Have you ever had times where you’ve been challenged, where there’s been something that you know you can do much, much better if you just cracked a little piece of technique, if somebody simply showed you how?
Yes? It’s true for all of us, and one of my blind spots used to be French style patisserie.
I’ve made all sorts of things like this before, and I’ve always ended up with reasonably tasty bread, but the results felt like they could have been … tidier.
My croissants looked a bit scratty, a bit too rustic, not French enough. I just needed showing how to roll them out properly, how to form them into a shape that let those glorious laminated layers of butter explode outwards instead of collapsing in on themselves.
It’s all about technique.
So, I took a little trip up the Colne valley to a small town called Slaithwaite (it’s pronounced ‘Slaw-itt’ by the locals, and incorrectly by everybody else) to learn how to make French patisserie properly.
It seems incongruous, French patisserie in a sleepy town on the edge of Huddersfield, but there lies beside the canal in Slaithwaite one of the most wonderful bakeries in the country.
The Handmade Bakery is a co-operative, run as a not-for-profit, by the people, for the people. It’s funded through an innovative bread subscription service, walk-in trade, a café, a series of courses and a small amount of supply to other co-ops and mutuals. This is all done under the simple guiding principle of helping people reconnect with the food they eat, and as a way of rescuing a dying art for the town.
The bakery is run in classic Slow terms – loaves aren’t rushed through their development in the same way that commercial bread is produced … if a loaf takes 16 hours to make, start to finish, then so be it. The benefits are there in the taste.
Looking at some of those loaves, you can see the time, the care, the love that’s been poured into them. You can see the slight smile of satisfaction on the baker’s lips as he pushes a glorious sourdough loaf on to a rack in the shop, as he watches it being pounced on by a hungry customer, their eyes connecting as the bread changes hands.
Nothing is said, but nothing needs to be said.
I’ve written a lot about the importance of bread before. Making bread is a necessity to me. It’s my way of decompressing life and slowing it down.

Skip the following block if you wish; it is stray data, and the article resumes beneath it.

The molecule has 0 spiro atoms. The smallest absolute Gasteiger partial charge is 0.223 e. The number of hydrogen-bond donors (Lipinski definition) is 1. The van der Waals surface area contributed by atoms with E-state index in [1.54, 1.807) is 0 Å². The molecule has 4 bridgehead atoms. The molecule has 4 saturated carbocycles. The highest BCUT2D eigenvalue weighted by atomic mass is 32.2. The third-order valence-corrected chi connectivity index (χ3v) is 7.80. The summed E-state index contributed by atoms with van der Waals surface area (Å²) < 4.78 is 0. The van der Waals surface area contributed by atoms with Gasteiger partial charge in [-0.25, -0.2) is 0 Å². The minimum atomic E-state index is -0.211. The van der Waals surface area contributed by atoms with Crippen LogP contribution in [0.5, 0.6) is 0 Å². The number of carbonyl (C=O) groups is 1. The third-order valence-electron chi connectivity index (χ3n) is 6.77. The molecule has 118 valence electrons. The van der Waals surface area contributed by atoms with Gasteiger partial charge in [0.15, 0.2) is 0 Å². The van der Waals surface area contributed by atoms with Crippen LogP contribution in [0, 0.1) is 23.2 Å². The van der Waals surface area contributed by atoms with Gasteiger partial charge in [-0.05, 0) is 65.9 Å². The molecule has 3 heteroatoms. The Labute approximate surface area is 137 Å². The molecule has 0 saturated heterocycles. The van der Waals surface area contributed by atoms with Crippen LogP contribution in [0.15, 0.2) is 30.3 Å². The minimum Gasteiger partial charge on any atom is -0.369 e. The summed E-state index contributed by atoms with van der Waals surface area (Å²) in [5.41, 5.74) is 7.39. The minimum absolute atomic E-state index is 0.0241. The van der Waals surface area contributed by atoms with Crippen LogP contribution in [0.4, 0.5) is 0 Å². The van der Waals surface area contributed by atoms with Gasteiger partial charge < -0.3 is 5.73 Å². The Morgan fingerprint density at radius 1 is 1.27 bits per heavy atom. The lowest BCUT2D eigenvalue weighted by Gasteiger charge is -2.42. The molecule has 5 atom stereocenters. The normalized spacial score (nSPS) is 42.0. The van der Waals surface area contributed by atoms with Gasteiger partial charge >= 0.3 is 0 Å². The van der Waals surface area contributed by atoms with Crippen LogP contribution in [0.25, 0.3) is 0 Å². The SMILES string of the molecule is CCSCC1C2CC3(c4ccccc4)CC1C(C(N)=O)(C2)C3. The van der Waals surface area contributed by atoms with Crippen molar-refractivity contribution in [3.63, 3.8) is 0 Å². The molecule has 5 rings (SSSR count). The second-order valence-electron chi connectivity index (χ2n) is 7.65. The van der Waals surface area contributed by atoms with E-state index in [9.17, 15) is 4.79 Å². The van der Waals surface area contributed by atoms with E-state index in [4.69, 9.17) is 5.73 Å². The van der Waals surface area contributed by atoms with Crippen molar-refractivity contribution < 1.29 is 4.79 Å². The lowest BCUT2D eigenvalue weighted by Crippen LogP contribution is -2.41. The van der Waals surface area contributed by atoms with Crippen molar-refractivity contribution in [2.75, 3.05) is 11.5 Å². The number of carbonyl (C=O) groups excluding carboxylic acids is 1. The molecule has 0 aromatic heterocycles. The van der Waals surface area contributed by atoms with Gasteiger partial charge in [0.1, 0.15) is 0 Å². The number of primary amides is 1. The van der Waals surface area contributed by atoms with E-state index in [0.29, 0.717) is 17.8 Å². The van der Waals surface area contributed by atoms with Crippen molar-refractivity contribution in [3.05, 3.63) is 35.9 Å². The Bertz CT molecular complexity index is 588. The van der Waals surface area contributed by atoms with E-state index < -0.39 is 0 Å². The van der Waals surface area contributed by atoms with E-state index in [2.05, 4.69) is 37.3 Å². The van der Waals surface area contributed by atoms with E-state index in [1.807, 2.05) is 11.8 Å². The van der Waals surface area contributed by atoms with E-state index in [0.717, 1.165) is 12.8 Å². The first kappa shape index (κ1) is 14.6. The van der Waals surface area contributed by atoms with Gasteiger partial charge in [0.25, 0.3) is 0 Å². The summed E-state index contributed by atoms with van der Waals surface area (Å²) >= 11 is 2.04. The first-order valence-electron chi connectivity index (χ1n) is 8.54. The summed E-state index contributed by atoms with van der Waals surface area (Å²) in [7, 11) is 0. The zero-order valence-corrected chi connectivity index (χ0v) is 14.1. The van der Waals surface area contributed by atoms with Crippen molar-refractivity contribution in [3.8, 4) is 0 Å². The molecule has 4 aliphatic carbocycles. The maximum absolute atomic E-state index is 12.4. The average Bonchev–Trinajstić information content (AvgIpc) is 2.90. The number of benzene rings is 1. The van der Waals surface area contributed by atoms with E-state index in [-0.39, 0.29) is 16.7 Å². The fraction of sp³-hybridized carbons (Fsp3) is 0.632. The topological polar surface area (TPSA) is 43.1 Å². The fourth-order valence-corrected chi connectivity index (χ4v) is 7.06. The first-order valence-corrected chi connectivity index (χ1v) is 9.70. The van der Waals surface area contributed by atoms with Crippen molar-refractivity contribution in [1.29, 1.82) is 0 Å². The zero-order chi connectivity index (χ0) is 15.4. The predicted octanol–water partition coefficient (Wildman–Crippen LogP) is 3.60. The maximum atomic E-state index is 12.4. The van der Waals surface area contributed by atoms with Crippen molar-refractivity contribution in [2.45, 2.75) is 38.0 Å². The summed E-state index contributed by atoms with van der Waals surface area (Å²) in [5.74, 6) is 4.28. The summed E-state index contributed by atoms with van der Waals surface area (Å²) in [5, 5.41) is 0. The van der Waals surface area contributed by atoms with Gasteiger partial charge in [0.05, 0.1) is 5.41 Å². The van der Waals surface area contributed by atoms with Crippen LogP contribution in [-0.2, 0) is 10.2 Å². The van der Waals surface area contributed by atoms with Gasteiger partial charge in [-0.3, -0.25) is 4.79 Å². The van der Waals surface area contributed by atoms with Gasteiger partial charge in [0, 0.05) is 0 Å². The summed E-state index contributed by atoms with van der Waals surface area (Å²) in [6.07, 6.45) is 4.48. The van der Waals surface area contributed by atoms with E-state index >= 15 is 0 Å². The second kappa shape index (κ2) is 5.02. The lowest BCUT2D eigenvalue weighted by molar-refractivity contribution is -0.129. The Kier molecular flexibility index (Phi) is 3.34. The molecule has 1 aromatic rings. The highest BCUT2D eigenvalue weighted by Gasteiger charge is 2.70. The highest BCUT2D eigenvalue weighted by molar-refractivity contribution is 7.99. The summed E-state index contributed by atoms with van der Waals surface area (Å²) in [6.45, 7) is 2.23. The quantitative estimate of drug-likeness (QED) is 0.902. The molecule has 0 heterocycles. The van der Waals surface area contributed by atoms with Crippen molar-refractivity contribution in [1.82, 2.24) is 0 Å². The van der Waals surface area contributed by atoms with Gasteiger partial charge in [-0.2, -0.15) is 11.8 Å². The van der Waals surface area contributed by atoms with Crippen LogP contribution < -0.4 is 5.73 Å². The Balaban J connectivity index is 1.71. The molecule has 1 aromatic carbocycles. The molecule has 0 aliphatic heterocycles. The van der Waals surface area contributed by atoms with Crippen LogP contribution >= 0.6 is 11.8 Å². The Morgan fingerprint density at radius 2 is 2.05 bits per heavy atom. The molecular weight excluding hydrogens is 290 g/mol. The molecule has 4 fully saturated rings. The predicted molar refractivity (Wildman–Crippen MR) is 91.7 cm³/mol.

Here’s a bakery that’s run on just those terms.
And now, after a day of quite expert tuition from a pair of endlessly patient tutors, my repertoire is much wider.
We made croissants, pain au raisin, pain au chocolate and a couple of other examples of classic French patisserie, all from the same base dough, a dough that we mixed from the ground up, stepping through the precise and tricky process of laminating butter into the mix, to get those vital light layers that explode apart in the oven as the dough rises proudly. It’s a hard process, with lots of technique involved, and plenty of ways for it to go wrong, but we were left with a clear understanding of the way to do it and the reasons why, and most importantly, with a sheet of croissant dough to cut up, shape, bake and take home for breakfast the next day.
The Slow culture at The Handmade Bakery extends into their patisserie, too. It’s made using a pre-fermented dough, which simply means that a portion of the dough is mixed the night before and allowed to develop for an extended period of time. This pre-fermented mixture, bubbling with yeast, is then used as the base for the actual dough, and it benefits it immeasurably, adding depth and flavour. It’s a technique that simply wouldn’t cut in a mass production bakery, but it produces stunning results because of the use of one ingredient the commercials don’t have available to them – time.
This type of course can be hit and miss – often, the people leading it aren’t used to teaching, or can’t explain themselves clearly enough. Other times, things turn into more of a demonstration, when practical, hands-on experience would’ve been a better way to learn. There were none of those problems at The Handmade Bakery … the day was packed with activity, advice, guidance, and was carefully thought through so that we’d leave with a big bag of the things we’d made completely from scratch. There was plenty of time over lunch, and over huge Finnish pulla cakes in the afternoon, to talk about bread and about what we were learning with our bakers, to talk about what it meant to them and to us, which they did with passion and enthusiasm. That sort of enthusiasm is infectious, and the seeds of inspiration were clearly planted in several minds.
It was very impressive, and more than worth the £120 I paid for it, because my eagerness for French baking has been kick-started with some considerable force.
The education side of the bakery is run under the banner of the School of Slow, and the basic principles of doing things properly, carefully and with respect shine through. Their website has a banner that sums it all up in a couple of phrases …
Artisan bread is made with time.
So are the happiest people.
Learn to bake.
Slow is an important philosophy. It’s about achieving a balance in life, about appreciating things for what they are, for what they mean a little bit more. You could read a book about it (Carl Honore’s excellent In Praise of Slow is a great place to start), or you could meander over to Slaithwate, take a course, or just buy a loaf of bread and sit by the canal for a while, just watching things happen.
Unit 6 Upper Mills,